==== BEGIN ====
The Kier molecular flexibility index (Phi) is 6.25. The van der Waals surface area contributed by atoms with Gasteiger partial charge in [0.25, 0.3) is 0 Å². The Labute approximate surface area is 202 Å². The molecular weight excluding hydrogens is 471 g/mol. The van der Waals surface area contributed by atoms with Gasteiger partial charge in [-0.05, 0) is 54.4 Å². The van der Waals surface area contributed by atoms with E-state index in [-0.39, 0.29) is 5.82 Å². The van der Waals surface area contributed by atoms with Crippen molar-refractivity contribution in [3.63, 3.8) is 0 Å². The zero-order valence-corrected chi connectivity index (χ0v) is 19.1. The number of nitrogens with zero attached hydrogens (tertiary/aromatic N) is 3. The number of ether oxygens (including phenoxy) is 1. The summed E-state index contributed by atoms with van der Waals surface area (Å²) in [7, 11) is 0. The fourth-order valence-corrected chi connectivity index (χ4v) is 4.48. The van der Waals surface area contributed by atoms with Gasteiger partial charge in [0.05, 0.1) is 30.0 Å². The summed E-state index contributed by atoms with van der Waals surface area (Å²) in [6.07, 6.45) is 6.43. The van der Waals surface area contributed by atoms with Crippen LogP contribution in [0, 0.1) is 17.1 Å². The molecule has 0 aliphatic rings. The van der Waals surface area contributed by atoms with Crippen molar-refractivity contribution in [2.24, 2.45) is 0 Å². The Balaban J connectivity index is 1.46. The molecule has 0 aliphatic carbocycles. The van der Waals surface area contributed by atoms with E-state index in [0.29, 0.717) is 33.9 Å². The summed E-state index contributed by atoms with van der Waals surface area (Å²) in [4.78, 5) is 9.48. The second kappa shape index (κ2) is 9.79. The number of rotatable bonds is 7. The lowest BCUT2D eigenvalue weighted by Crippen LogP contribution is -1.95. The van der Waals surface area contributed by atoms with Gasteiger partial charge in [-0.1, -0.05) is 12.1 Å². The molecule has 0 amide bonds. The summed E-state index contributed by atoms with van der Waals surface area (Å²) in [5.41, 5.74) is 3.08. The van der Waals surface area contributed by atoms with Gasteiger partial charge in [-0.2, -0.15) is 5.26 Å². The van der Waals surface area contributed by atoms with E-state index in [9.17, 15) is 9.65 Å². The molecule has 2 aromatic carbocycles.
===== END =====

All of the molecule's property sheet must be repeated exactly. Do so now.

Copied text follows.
The Kier molecular flexibility index (Phi) is 6.25. The van der Waals surface area contributed by atoms with Gasteiger partial charge in [0.25, 0.3) is 0 Å². The Labute approximate surface area is 202 Å². The molecular weight excluding hydrogens is 471 g/mol. The van der Waals surface area contributed by atoms with Gasteiger partial charge in [-0.05, 0) is 54.4 Å². The van der Waals surface area contributed by atoms with E-state index in [-0.39, 0.29) is 5.82 Å². The van der Waals surface area contributed by atoms with Crippen molar-refractivity contribution in [3.63, 3.8) is 0 Å². The zero-order valence-corrected chi connectivity index (χ0v) is 19.1. The number of nitrogens with zero attached hydrogens (tertiary/aromatic N) is 3. The number of ether oxygens (including phenoxy) is 1. The summed E-state index contributed by atoms with van der Waals surface area (Å²) in [7, 11) is 0. The fourth-order valence-corrected chi connectivity index (χ4v) is 4.48. The van der Waals surface area contributed by atoms with Gasteiger partial charge in [0.05, 0.1) is 30.0 Å². The summed E-state index contributed by atoms with van der Waals surface area (Å²) in [6.07, 6.45) is 6.43. The van der Waals surface area contributed by atoms with Crippen LogP contribution in [0, 0.1) is 17.1 Å². The molecule has 0 aliphatic rings. The van der Waals surface area contributed by atoms with Crippen molar-refractivity contribution in [2.24, 2.45) is 0 Å². The Balaban J connectivity index is 1.46. The molecule has 0 aliphatic carbocycles. The van der Waals surface area contributed by atoms with E-state index in [0.29, 0.717) is 33.9 Å². The summed E-state index contributed by atoms with van der Waals surface area (Å²) in [4.78, 5) is 9.48. The second kappa shape index (κ2) is 9.79. The number of rotatable bonds is 7. The lowest BCUT2D eigenvalue weighted by Crippen LogP contribution is -1.95. The van der Waals surface area contributed by atoms with Gasteiger partial charge in [-0.1, -0.05) is 12.1 Å². The molecule has 0 amide bonds. The summed E-state index contributed by atoms with van der Waals surface area (Å²) in [5.41, 5.74) is 3.08. The van der Waals surface area contributed by atoms with Gasteiger partial charge in [-0.2, -0.15) is 5.26 Å². The van der Waals surface area contributed by atoms with E-state index in [9.17, 15) is 9.65 Å². The molecule has 2 aromatic carbocycles.